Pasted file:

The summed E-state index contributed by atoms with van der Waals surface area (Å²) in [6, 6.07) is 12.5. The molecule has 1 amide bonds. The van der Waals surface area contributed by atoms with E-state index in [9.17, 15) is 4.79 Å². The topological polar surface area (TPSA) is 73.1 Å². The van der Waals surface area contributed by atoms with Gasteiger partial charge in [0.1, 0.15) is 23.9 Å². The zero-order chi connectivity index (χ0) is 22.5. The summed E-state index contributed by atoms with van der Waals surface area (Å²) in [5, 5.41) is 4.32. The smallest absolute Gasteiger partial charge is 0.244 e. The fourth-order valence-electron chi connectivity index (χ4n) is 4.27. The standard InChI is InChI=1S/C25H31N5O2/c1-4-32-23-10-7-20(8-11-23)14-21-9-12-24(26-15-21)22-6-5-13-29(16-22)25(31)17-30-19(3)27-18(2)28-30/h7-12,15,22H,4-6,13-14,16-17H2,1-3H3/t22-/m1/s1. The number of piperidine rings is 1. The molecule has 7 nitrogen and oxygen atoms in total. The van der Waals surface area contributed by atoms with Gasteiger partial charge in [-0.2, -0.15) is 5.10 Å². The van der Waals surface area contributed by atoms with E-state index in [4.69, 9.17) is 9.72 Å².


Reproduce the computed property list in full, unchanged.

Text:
The summed E-state index contributed by atoms with van der Waals surface area (Å²) in [6, 6.07) is 12.5. The molecule has 1 amide bonds. The van der Waals surface area contributed by atoms with E-state index in [9.17, 15) is 4.79 Å². The topological polar surface area (TPSA) is 73.1 Å². The van der Waals surface area contributed by atoms with Gasteiger partial charge in [0.1, 0.15) is 23.9 Å². The zero-order chi connectivity index (χ0) is 22.5. The summed E-state index contributed by atoms with van der Waals surface area (Å²) in [5, 5.41) is 4.32. The smallest absolute Gasteiger partial charge is 0.244 e. The fourth-order valence-electron chi connectivity index (χ4n) is 4.27. The standard InChI is InChI=1S/C25H31N5O2/c1-4-32-23-10-7-20(8-11-23)14-21-9-12-24(26-15-21)22-6-5-13-29(16-22)25(31)17-30-19(3)27-18(2)28-30/h7-12,15,22H,4-6,13-14,16-17H2,1-3H3/t22-/m1/s1. The number of piperidine rings is 1. The molecule has 7 nitrogen and oxygen atoms in total. The van der Waals surface area contributed by atoms with Gasteiger partial charge in [-0.2, -0.15) is 5.10 Å². The van der Waals surface area contributed by atoms with E-state index in [4.69, 9.17) is 9.72 Å².